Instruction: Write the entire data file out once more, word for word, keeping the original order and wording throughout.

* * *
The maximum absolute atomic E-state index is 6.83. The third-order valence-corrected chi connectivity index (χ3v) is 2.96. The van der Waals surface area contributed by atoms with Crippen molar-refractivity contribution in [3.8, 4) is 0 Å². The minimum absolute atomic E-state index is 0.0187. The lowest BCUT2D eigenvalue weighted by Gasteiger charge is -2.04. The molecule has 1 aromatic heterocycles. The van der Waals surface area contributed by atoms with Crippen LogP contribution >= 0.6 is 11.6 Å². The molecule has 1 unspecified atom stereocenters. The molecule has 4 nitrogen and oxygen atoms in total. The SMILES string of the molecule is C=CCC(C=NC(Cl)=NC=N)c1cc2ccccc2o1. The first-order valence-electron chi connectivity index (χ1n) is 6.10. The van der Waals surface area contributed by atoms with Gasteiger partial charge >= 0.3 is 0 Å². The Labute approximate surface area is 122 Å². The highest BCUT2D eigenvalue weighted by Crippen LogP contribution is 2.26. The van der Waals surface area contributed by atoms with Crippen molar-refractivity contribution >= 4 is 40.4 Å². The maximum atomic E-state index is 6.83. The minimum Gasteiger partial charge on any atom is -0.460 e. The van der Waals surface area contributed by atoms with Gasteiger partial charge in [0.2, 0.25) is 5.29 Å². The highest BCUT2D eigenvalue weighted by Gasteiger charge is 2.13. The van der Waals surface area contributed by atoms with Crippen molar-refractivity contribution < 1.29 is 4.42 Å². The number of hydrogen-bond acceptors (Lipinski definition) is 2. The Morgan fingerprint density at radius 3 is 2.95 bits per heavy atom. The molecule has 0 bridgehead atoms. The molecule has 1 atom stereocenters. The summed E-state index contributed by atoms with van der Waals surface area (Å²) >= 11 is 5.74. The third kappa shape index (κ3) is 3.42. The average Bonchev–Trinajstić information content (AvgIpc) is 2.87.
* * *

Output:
The maximum absolute atomic E-state index is 6.83. The third-order valence-corrected chi connectivity index (χ3v) is 2.96. The van der Waals surface area contributed by atoms with Crippen molar-refractivity contribution in [3.8, 4) is 0 Å². The minimum absolute atomic E-state index is 0.0187. The lowest BCUT2D eigenvalue weighted by Gasteiger charge is -2.04. The molecule has 1 aromatic heterocycles. The van der Waals surface area contributed by atoms with Crippen LogP contribution >= 0.6 is 11.6 Å². The molecule has 1 unspecified atom stereocenters. The molecule has 4 nitrogen and oxygen atoms in total. The SMILES string of the molecule is C=CCC(C=NC(Cl)=NC=N)c1cc2ccccc2o1. The first-order valence-electron chi connectivity index (χ1n) is 6.10. The van der Waals surface area contributed by atoms with Gasteiger partial charge >= 0.3 is 0 Å². The Labute approximate surface area is 122 Å². The highest BCUT2D eigenvalue weighted by Crippen LogP contribution is 2.26. The van der Waals surface area contributed by atoms with Crippen molar-refractivity contribution >= 4 is 40.4 Å². The maximum atomic E-state index is 6.83. The minimum Gasteiger partial charge on any atom is -0.460 e. The van der Waals surface area contributed by atoms with Gasteiger partial charge in [0.2, 0.25) is 5.29 Å². The highest BCUT2D eigenvalue weighted by Gasteiger charge is 2.13. The van der Waals surface area contributed by atoms with Crippen molar-refractivity contribution < 1.29 is 4.42 Å². The number of hydrogen-bond acceptors (Lipinski definition) is 2. The Morgan fingerprint density at radius 3 is 2.95 bits per heavy atom. The molecule has 0 bridgehead atoms. The molecule has 1 atom stereocenters. The summed E-state index contributed by atoms with van der Waals surface area (Å²) >= 11 is 5.74. The third kappa shape index (κ3) is 3.42. The average Bonchev–Trinajstić information content (AvgIpc) is 2.87.